Pet Sounds: April 22

Weird month. Almost too much going on and, at times, it been difficult to know what to think about it all. There are so many voices out there and they all talk as though they are definitively right. I confess I’ve kept out of it all by writing fiction and concentrating on my first novel, ‘The Noise of Gods’ which is nearly done thanks to some fantastic work by my Beta reader! I wanted to explore the rise of populism and extremism in England and try to examine how easily these two forces can corrupt and I’ve tried to do this by juxtaposing ancient, pagan England with the more morally complex 21st Century country. Which basically means, a punk rocker thinks he’s becoming King Arthur and it all goes very wrong… I hope I can get it published one way or another quite soon. Watch this space!

I also posted my first short story over the Easter break, a folk horror tale of witches, hares and femininity. You can find that here:

Meanwhile, musically, here’s some stuff that’s been on repeat for me this month:

  1. Il Re Del Mondo: Franco Battiato
Il Re Del Mondo: Battiato

I love the soft interplay between the two chords that form the central motif for this song, and the ascending guitar and piano scales which float over them. Afraid I have no idea what the song is about, except that the album’s title translates as ‘The Era of the White Boar’ which is fantastically evocative. Battiato was a genuine renaissance man, having turned his hand to painting, film-making and a vast range of musical genres. A real creative powerhouse, and for that alone, in this day and age, he should be championed. He died almost exactly a year ago as I post this, so it’s a fitting time to acquaint yourself to his world…

2. This Is A Photograph: Kevin Morby

This Is A Photograph: This is a video…

Photos are powerful things. Memories captured frozen, time stopped… No less a writer than Ray Davies was fascinated by them, to the extent that he wrote not one but two songs on ‘We Are The Village Green Preservation Society’, that most reflective of Kinks albums, all about photographs. In ‘People Take Pictures of Each Other’ he writes: ‘People take pictures of each other / Just to prove that they really existed.’ Kevin Morby has picked up on a similar idea here, that photographs suggest an immortality that time exposes as a fraud. He describes a photograph of his father with his shirt off ‘ready to take the world on.’ But he is looking at the photograph after his father collapsed in front of him at a family dinner. It’s a powerful idea and the music seems to reflect the relentless passage of time in the way that it builds. Morby came to my attention in 2019 after he wrote the superb ‘Beautiful Strangers’ in response to the Bataclan shootings in Paris. This is another great song.

3. What It Comes Down To: The Isley Brothers

What It Comes Down To: The Isley Brothers

I was lucky enough to get hold of an original vinyl copy of the Isley’s ‘3+3’ album from a record fair recently and was surprised by the consistent quality of the songs. Obviously, ‘That Lady’, ‘Summer Breeze,’ ‘Listen To The Music’ et al should be enough to mark it as a classic but there really is no filler on it. This is a groovy ‘Sly’ flavoured tune which showcases brother Ernie’s guitar playing at the end.

4. Jim Cain: Bill Callahan

Jim Cain: A beautiful ode to self doubt

Bill Callahan was starting over after the lo-fi rock of his band Smog. He was looking for something different, something more polished, maybe something more personal. This album was, to me, a revelation. Painstakingly careful in arrangement and lyric, it was the work of a true artist, which is ironic because Callahan admitted in contemporary interviews that he did not believe he was any more. Written partially in character as author of pot-boilers such as ‘The Postman Always Rings Twice,’ and ‘Mildred Pierce’ James M Cain, this song seems to be a reflection on exactly the doubt that pursues all creative people: is this stuff any good? Does it have any value? Well, Bill, it does for me at least.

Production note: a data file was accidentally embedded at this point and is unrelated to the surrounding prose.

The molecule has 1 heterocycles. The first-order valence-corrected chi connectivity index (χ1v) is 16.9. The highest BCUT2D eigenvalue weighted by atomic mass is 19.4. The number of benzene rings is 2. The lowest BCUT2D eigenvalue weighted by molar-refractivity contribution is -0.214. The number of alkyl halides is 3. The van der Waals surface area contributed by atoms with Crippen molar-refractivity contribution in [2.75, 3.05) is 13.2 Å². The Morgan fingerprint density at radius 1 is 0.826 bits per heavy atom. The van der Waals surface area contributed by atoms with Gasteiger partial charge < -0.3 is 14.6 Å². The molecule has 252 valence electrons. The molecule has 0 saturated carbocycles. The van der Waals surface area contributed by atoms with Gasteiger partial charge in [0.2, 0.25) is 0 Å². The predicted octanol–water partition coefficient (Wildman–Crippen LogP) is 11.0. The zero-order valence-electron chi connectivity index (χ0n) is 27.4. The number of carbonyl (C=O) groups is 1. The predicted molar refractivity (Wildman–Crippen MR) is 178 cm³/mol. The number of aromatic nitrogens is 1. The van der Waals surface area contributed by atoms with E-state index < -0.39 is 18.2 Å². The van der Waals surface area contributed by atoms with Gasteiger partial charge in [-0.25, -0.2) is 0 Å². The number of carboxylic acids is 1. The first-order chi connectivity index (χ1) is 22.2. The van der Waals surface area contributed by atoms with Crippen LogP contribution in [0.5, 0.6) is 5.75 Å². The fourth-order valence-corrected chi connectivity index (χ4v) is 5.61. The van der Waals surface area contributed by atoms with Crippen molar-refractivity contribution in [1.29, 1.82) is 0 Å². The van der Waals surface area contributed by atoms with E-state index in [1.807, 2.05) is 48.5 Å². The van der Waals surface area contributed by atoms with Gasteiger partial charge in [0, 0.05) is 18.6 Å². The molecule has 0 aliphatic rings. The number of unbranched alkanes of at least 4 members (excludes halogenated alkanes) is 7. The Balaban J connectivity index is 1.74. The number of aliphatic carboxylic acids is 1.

5. New Ways/Train Train: The Jeff Beck Group

Jeff Needs Some New Ways – bored of blues rock, then Jeff?

There’s nothing worse, in my view, than boring blues rock, played by boring white men. But, I like to think that Jeff Beck feels exactly the same. His career could so easily have been the same as Clapton and his ilk but he seemed to be genuinely searching for a new way to play. He abandoned blues quite early on to explore jazz and funk rock and this song appears to be him openly stating his intention. Ok, so it’s hardly Roxy Music in its innovation, but it at least showed a willing to do something different. Besides, it grooves…

6. The Two Magicians: Pauline Scanlon

A new take on a very, very old song…

I found this whilst doing some research for my Easter folk horror short story, ‘Pink Moon’ (see top of post for link). This song has existed in one form or another for centuries; the earliest printed version is from the 1820s. It encapsulates for me the aggressive entitlement that (some) men display towards women. In the song, a woman is trying to defend her maidenhead from a ‘lusty blacksmith.’ She says that she will change into a variety of things in order to escape him, but each time, the man changes himself into something that would dominate her in a kind of sexual ‘rock, paper, scissors’. In some versions the woman escapes the clutches of the ‘lusty blacksmith’ in others, she doesn’t. I wont give away my ending but you can listen here for Pauline Scanlon’s take on it.

Here’s the whole April playlist, which has more Fleet Foxes, a crazy prog-funk extravaganza from Magma and some Herbie Hancock. Enjoy…

White People Got A Lot Of Problems…

I notice that Spotify have started producing ‘mood’ playlists. Mine always seem to be Moody, Chill, Romantic (?) and Happy. Is that the sum total of ‘moods’ out there? What happened to ‘Mercurial’, or ‘Quixotic’? Anyway, the Moody one is classic, doomy shizzle: Nico, Sufjan Stevens, New Order, Wilco etc. All great stuff if a little gloomy. But here’s the thing: the playlist is exclusively white artists. The Happy one? James Brown. Stevie Wonder. Billy Preston. Harry Belafonte. Bill Withers… Something becomes increasingly apparent. Black people are happy. White people are sad. So, may we deduce from this that its white people that have the issues? It certainly seems like they have. I had a little look at recurring themes in the Moody playlist. These included: existential loneliness (These Days, Nico); Millenial self-interest (Don’t Wanna Know, Bo Burnham); angsty yearning (Please, Please, Please, Let Me Get What I Want, The Smiths). Even falling in love seems like a tortuous cry from the soul when Billie Eilish gets hold of it. (It’s spoiling her night’s sleep unfortunately). When you’re writing lyrics like ‘What a drag it is to love you like I do’ as she does in ‘Halley’s Comet’, you know something’s wrong.